OUT: Belmont’s Chloe Pearce is one of the big Hunter omissions from the Lake Macquarie Ladies Amateur. Picture: Phil Hearne.
FOR the first time in recent memory there will be no Hunter representatives in the Lake Macquarie Ladies Amateur at Belmont next week.
Due the men’s and women’s tournaments being held concurrently for the first time in the event’s history, it has caused the ladies division to be restricted to 48 entries.
Organisers have been surprisedby the strength of the entries, which include Victorian Amateur champion Hannah Green and top-two ranked n juniors Celina Yuan and Karis Davidson.
An unfortunate result of this high-calibre field has been the exclusion of Hunter amateurs as qualification was set at a handicap of 3.3.
“We did have a couple of entries, but we had to cull them both,” Belmont president Lyn Cooper said.
“It’s very disappointing, but because of the quality of girls trying to get in it’s kept our locals out, because the standards are too high.”
Madison Boyd (The Vintage), Chloe Pearce, Layne Flannery (Belmont) andDeirdre Brander (Newcastle) played last year.
Belmont’s Aliza Huff challenged for the title in 2013 and 2014 when she finished fourth and 10th, but she has since joined the professional ranks.
Cooper, who last year became the Newcastle district’s first female club president,hopes the disappointment of missing the Lake Macquarie Amateur fuels the region’s leading women to improve.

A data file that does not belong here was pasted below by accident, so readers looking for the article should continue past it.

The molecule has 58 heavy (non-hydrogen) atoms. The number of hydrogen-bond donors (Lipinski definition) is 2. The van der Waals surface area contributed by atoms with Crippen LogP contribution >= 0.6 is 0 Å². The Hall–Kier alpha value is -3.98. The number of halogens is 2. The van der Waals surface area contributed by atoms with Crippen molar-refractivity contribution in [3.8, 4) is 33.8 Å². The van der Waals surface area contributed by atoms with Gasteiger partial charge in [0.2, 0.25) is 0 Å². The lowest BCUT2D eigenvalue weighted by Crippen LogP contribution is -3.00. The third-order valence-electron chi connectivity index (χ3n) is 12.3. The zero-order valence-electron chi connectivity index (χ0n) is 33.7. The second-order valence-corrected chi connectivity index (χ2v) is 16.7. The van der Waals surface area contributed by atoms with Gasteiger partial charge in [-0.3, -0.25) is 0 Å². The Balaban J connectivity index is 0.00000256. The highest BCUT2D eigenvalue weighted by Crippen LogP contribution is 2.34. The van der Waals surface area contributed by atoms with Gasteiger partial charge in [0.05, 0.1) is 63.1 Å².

“Hopefully we’ve got a few more coming through and this might inspire them a bit more,” she said.“At this stage they just need to prove they’re a little bit better.”
Pearce said she had wanted to enter, but had only recently returned to golfafter taking a break to concentrate onfinishing her HSClast year.
The 18-year-old plans to move to the US in August to take up a college golfscholarship and study business or law.
“I just sat the SATs (Scholastic Aptitude Test),” Pearce said.
“I went well enough to get into college. I’ve had a few offers, but haven’t made my decision yet.”
Meanwhile, Blake Windred is expected to lead the Hunter charge to crown the first home-grown men’s champion sinceWaratah’sRay Carlin in 1978.
The Charlestown 18-year-old will be amonga field of 100 on Sunday at the Lake Macquarie Amateur qualifier fighting for 65 spots in the main draw, which begins the following Thursday.